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View guard.ts
interface MatterConfig {
foo: boolean;
interface Example {
foo: string;
bar: number;
type CombinedConfig = Example & MatterConfig;
View goal.js
function g(a,b,c) {
c = !!+this;
if(!a && !b && !c) return g.bind(1,'go');
if( a && !b && !c) return 'g' + a;
if( a && !b && c) return g.bind(1,a + 'o');
if( a && b && c) return a + b;
function g(a,b) {
if(!+this) return a ? 'g' + a : g.bind(1,'go');
Daiz / 4chan.html
Last active Aug 29, 2015
Simple 4chan thread JSON renderer in ES6 (no mobile data)
View 4chan.html
<div class="thread">
<script src=""></script>
<script src=""></script>
<script src="data2.js"></script>
<script type="module">
require! \Q
# if you're not using prelude-ls
each = (fn, array) ->
[fn i for i in array]
random-msec = ->
Math.ceil Math.random! * 1000
delay = (n, v) ->
Daiz /
Created May 9, 2013
Slakefile for a Lua project.
require 'shelljs/global'
require! {
charm = charm!
charm.pipe process.stdout
task 'build', 'Compile *.moon files to lib/*.lua', !->
Daiz / fairandsquare.js
Created Apr 22, 2013
I ran into the "Fair and Square" problem of Google's 2013 Code Jam ( ) last night and ended up spending some time solving the large input 1 case in JS. Here's what I came up with (run it in node). It solves the 10^14 range in less than a millisecond on my end. Doesn't really work…
View fairandsquare.js
var fs = require('fs');
var lines = fs.readFileSync('./', 'utf8').replace(/\r\n|\r/g,'\n').split('\n');
var time =;
var arr = palindromes(Math.pow(10,14));
time = - time;
console.time("Total time for case solving");
for(var i = 0, ii = lines.shift(); i < ii; i++) {
View loop.js
for(var i = 0, startFrame = 0, endFrame = 0; i < s; i++) {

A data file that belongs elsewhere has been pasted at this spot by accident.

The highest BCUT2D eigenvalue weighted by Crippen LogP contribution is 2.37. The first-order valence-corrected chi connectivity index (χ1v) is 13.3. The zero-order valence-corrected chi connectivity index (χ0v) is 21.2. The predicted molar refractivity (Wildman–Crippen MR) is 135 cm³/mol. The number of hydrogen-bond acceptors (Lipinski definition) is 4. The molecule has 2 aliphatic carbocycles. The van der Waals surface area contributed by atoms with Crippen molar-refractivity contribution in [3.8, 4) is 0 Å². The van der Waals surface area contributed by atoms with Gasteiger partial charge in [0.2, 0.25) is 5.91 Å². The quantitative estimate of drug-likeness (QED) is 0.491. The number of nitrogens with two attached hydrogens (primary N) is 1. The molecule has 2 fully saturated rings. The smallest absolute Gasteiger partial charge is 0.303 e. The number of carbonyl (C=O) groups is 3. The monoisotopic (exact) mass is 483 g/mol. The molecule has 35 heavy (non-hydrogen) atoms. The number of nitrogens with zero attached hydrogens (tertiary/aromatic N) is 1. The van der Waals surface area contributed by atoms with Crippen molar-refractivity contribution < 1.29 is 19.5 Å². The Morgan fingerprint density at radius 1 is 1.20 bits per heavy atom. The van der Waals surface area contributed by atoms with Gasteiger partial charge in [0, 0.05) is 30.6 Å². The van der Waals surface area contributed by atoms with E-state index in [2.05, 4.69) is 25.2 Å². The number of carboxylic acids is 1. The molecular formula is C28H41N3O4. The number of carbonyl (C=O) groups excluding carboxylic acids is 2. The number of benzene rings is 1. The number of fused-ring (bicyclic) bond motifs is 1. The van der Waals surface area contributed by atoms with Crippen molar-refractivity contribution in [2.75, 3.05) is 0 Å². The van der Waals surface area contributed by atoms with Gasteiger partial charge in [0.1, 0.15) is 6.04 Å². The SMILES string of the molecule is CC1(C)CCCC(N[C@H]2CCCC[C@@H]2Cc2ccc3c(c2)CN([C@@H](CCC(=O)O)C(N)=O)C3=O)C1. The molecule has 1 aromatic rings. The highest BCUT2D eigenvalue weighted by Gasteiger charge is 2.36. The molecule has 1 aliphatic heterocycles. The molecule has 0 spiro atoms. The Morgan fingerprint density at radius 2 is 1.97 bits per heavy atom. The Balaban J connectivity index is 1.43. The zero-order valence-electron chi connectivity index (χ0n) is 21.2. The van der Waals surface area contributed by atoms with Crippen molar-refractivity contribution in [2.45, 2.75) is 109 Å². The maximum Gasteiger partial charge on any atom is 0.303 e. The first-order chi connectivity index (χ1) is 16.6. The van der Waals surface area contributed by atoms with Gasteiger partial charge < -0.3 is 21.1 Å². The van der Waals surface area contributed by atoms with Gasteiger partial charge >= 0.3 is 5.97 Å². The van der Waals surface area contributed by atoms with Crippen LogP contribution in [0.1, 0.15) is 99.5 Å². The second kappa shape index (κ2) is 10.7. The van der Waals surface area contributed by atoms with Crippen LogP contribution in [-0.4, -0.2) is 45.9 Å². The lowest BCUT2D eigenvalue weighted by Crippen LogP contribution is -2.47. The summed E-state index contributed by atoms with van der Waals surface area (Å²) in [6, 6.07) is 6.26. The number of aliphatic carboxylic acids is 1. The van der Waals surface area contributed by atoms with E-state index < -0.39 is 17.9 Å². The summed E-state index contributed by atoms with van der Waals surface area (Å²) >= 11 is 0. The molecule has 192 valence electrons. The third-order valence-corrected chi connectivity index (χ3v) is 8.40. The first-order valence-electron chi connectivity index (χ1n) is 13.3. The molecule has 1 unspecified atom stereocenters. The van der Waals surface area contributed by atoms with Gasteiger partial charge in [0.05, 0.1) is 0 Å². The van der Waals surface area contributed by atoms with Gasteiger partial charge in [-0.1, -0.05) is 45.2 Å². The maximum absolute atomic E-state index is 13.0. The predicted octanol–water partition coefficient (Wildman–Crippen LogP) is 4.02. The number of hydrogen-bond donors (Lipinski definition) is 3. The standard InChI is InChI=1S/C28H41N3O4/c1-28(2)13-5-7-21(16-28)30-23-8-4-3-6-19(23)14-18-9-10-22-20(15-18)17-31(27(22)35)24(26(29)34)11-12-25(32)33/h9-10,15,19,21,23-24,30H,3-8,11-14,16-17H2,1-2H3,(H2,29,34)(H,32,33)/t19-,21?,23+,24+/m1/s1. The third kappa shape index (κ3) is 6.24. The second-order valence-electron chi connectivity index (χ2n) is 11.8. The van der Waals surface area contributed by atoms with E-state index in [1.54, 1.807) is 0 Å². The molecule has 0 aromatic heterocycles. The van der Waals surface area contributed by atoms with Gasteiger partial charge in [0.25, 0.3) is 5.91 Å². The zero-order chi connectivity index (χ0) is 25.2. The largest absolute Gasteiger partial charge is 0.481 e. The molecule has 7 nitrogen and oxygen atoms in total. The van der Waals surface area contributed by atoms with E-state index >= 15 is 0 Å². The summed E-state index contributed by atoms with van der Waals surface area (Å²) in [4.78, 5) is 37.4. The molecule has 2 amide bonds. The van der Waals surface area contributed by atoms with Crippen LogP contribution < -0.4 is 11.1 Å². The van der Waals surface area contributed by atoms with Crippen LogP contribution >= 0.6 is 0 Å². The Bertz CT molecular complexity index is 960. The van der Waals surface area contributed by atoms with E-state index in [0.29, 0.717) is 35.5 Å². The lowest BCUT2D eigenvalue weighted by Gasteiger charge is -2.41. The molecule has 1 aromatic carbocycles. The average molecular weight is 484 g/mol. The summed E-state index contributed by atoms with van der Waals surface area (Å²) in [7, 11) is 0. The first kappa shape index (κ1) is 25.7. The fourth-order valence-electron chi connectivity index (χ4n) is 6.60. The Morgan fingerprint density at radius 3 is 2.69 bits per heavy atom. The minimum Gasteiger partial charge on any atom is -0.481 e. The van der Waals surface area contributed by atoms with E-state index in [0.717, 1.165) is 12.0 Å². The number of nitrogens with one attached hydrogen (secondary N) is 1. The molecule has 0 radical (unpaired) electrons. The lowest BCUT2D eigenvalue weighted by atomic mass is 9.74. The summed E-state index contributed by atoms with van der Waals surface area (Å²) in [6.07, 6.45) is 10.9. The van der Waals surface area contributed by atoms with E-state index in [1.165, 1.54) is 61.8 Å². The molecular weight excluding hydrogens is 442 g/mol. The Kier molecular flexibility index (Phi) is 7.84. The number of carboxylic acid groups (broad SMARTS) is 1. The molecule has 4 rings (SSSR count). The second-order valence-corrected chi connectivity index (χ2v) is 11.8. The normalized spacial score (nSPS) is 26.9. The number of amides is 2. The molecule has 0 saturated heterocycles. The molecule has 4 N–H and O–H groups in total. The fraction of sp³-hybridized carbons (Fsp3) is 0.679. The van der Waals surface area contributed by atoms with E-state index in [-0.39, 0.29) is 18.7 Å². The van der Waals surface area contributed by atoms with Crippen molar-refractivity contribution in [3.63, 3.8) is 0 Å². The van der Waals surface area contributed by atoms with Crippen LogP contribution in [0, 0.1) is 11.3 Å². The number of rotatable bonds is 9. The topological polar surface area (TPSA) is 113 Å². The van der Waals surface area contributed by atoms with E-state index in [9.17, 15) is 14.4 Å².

startFrame = ((framecount/parts)*i|0);
endFrame = ((framecount/parts)*(i+1)|0) - 1;
trimPoints = trimPoints.concat([startFrame,endFrame]);
console.log(endFrame - startFrame + 1);
// sb - startBytes
// eb - endBytes
// parts - number of parts
View vagrant.log
INFO global: Vagrant version: 1.1.5
DEBUG global: Loading core plugin: C:/vagrant/vagrant/embedded/gems/gems/vagrant-1.1.5/plugins/commands/box/plugin.rb
INFO manager: Registered plugin: box command
DEBUG global: Loading core plugin: C:/vagrant/vagrant/embedded/gems/gems/vagrant-1.1.5/plugins/commands/destroy/plugin.rb
INFO manager: Registered plugin: destroy command
DEBUG global: Loading core plugin: C:/vagrant/vagrant/embedded/gems/gems/vagrant-1.1.5/plugins/commands/halt/plugin.rb
INFO manager: Registered plugin: halt command
DEBUG global: Loading core plugin: C:/vagrant/vagrant/embedded/gems/gems/vagrant-1.1.5/plugins/commands/init/plugin.rb
INFO manager: Registered plugin: init command
DEBUG global: Loading core plugin: C:/vagrant/vagrant/embedded/gems/gems/vagrant-1.1.5/plugins/commands/package/plugin.rb

Encoding settings for the first comparison set

Beamr Video

videomini ver. 90.15 options: cabac=1 ref=3 deblock=1:0:0 analyse=0x3:0x113 me=umh subme=8 psy=1 psy_rd=1.00:0.00 mixed_ref=1 me_range=16 chroma_me=1 trellis=1 8x8dct=1 cqm=0 deadzone=21,11 fast_pskip=1 chroma_qp_offset=-2 threads=1 sliced_threads=0 nr=0 decimate=1 interlaced=0 bluray_compat=0 constrained_intra=0 bframes=0 weightp=2 keyint=250 keyint_min=25 scenecut=40 intra_refresh=0 rc_lookahead=40 rc=crf mbtree=1 crf=23.0 qcomp=0.60 qpmin=10 qpmax=51 qpstep=4 ip_ratio=1.41 aq=1:1.00

x264 Closely Matched Settings

x264 --bframes 0 --me umh --subme 8 --chroma-qp-offset 0 --ipratio 1.41 --qpmin 10 --qpmax 51 --crf 18.35


Don't Buy the Snake Oil of Beamr Video

You might have heard of Beamr Video, and their impressive claims about reducing video bitrates by "up to 4x, without losing quality". Sounds too good to be true? Well, as a matter of fact, it is.

The Example Videos

The four example videos that Beamr has on their site use very high bitrates - 40-50 Mbps for 1080p video. These are the kind of bitrates you find on Blu-ray discs, whereas with something like Netflix's "SuperHD" you'd only get around ~5.6 Mbps (5800 kbps) 1080p video, and with 720p Netflix video the bitrate is only around ~3.5 Mbps (3600 kbps). If you have watched online streams like these, you'll probably know that they look quite decent. Now, if you look at the Beamr Video examples, you'll notice that even for their "reduced" clips, the bitrates are still around 9 Mbps minimum, and average as high as ~30 Mbps.

At this point, you can probably see the trick that Beamr is trying to pull

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